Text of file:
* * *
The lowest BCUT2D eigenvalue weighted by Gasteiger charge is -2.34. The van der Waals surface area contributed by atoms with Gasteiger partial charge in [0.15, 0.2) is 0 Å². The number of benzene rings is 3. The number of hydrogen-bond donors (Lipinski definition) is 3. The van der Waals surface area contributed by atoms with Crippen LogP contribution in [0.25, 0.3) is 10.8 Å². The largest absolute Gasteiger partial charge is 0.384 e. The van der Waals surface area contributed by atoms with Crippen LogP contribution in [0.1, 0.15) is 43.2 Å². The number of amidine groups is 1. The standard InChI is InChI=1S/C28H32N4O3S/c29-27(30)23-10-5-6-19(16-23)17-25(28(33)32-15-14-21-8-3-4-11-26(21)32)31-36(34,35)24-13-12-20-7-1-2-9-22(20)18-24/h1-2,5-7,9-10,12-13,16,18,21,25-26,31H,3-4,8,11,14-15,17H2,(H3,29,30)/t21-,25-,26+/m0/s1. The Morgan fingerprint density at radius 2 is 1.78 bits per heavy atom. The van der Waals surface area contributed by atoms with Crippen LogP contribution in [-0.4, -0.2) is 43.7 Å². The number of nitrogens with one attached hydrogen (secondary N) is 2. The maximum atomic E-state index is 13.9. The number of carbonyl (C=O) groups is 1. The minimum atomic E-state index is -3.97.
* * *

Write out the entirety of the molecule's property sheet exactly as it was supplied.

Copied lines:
The lowest BCUT2D eigenvalue weighted by Gasteiger charge is -2.34. The van der Waals surface area contributed by atoms with Gasteiger partial charge in [0.15, 0.2) is 0 Å². The number of benzene rings is 3. The number of hydrogen-bond donors (Lipinski definition) is 3. The van der Waals surface area contributed by atoms with Crippen LogP contribution in [0.25, 0.3) is 10.8 Å². The largest absolute Gasteiger partial charge is 0.384 e. The van der Waals surface area contributed by atoms with Crippen LogP contribution in [0.1, 0.15) is 43.2 Å². The number of amidine groups is 1. The standard InChI is InChI=1S/C28H32N4O3S/c29-27(30)23-10-5-6-19(16-23)17-25(28(33)32-15-14-21-8-3-4-11-26(21)32)31-36(34,35)24-13-12-20-7-1-2-9-22(20)18-24/h1-2,5-7,9-10,12-13,16,18,21,25-26,31H,3-4,8,11,14-15,17H2,(H3,29,30)/t21-,25-,26+/m0/s1. The Morgan fingerprint density at radius 2 is 1.78 bits per heavy atom. The van der Waals surface area contributed by atoms with Crippen LogP contribution in [-0.4, -0.2) is 43.7 Å². The number of nitrogens with one attached hydrogen (secondary N) is 2. The maximum atomic E-state index is 13.9. The number of carbonyl (C=O) groups is 1. The minimum atomic E-state index is -3.97.